Wednesday, May 21, 2014

The Maya Rudolph Show

Monday night, I giggled a lot watching The Maya Rudolph Show on NBC.                                                        
I'd planned to write a few comments here about her show.  Tuesday morning, TV historian and NPR Fresh Air contributor, David Bianculli, closed out the show with a review that hit a bullseye.  I've been a reader (now listener ) of his work for several years.  I totally dig his opinions.  They're wise and interesting.  Although, as you know if you're a regular reader here, I still cannot figure out for the life of me how he and Terry Gross did a week devoted to late night entertainment TV talk show hosts last August -- going from the early days of Jerry Lester & Dagmar and Jack Paar to mentions of flops like Chevy Chase and Pat Sajak to the current nights of Jimmy Fallon and Seth Myers -- and there was not one sentence about or soundbite from Arsenio Hall.  I just posted a piece here last week about that ("Arsenio Hall on NPR").

As a black person, I'm very sensitive about black history being overlooked.  Arsenio Hall definitely made history in the mostly white male late night TV talk show host arena.  With that in mind, I'm going to bring up a point or two that David Bianculli didn't in his sharp review of Maya's show.

If we get more hours of The Maya Rudolph Show, that will be history too.  Ms. Rudolph was one of the very few black comic actresses to be a member of the Saturday Night Live cast.

Here are a couple of names David Bianculli didn't mention in his review, a review that included some variety show history.    The first African-American to host a weekly network variety show was the superb and classy singer Nat "King" Cole.  Cole was a top recording star of the '50s & '60s.  He hosted a variety show on NBC that, sadly, lasted only one year because of racism.  People complained about seeing a black man on TV.  The network caved in.  Another racial breakthrough on TV came in February 1968 when Harry Belafonte was host of the Tonight show for the vacationing Johnny Carson.  Belafonte's A-list guests for the week included Dr. Martin Luther King, Jr., making his first and only appearance on a network late night entertainment talk show.  Has a black entertainer hosted a week on Tonight since then?  One of the most popular and entertaining variety shows of the early 1970s was Flip, hosted by comedian Flip Wilson.  This was a hit variety show on NBC hosted by an African-American.  It was a hit and a hoot. I loved it.  My parents loved it.  They loved seeing established show biz heavyweights like Bing Crosby break up doing sketches with Flip.  Jonathan Winters as Maude Fricket meeting Flip Wilson's alter ego, Geraldine Jones, was a classic.  Geraldine teamed up with Ray Charles.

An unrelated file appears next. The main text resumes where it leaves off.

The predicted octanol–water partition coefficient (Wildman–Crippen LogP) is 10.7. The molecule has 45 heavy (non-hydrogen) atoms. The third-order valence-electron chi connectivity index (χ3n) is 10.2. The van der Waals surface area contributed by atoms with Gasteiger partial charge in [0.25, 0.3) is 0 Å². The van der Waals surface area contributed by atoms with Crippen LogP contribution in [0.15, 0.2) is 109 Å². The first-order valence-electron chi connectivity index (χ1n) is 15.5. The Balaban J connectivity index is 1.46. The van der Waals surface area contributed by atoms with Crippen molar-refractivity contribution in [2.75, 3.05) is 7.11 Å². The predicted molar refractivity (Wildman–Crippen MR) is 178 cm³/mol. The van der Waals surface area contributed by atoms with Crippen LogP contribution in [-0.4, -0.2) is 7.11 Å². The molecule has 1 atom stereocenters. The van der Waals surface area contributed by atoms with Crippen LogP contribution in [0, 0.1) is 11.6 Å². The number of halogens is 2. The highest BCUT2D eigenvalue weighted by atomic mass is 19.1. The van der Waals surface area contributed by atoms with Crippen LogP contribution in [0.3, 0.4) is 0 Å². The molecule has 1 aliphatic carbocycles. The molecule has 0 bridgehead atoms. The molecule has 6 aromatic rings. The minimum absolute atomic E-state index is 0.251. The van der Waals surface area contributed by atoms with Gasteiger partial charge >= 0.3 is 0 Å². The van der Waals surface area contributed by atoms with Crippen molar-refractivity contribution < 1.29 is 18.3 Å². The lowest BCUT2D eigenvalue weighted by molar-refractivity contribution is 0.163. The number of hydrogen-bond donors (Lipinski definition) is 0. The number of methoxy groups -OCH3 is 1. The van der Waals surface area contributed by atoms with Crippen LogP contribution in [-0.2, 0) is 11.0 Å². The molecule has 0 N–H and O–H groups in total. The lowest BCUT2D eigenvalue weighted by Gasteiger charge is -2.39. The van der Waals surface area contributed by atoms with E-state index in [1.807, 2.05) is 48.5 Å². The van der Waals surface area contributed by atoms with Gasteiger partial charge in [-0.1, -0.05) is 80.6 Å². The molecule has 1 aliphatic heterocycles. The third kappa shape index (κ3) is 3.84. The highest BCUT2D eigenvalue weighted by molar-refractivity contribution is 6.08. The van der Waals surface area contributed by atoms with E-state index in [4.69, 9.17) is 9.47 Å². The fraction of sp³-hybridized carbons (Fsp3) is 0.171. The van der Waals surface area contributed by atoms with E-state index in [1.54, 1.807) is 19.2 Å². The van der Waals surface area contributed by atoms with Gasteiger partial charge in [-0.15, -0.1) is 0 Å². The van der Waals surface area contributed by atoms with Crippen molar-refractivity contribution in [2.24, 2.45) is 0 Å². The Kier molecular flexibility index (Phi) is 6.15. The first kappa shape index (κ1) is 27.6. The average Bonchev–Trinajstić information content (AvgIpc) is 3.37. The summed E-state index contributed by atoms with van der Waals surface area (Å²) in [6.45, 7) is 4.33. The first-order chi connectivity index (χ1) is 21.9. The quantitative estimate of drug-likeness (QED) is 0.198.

On the variety shows hosted by Sonny & Cher, then just Cher, Carol Burnett and Judy Garland on her CBS Sunday nights in 1963, musical performers were spotlighted and got to perform.  New stars were introduced, there were sketches, and the host performed comically and musically with the guests.  Think of Judy Garland presenting a song from Broadway newcomer Barbra Streisand.  Then the two did a showstopper arrangement of "Happy Days Are Here Again" -- a song Streisand recorded on one of her early albums -- and "Get Happy," one of Garland's signature hits from her MGM movie years.  Cher did a fabulous comedy sketch/musical number with Bette Midler, Elton John and Flip Wilson in Bob Mackie outfits.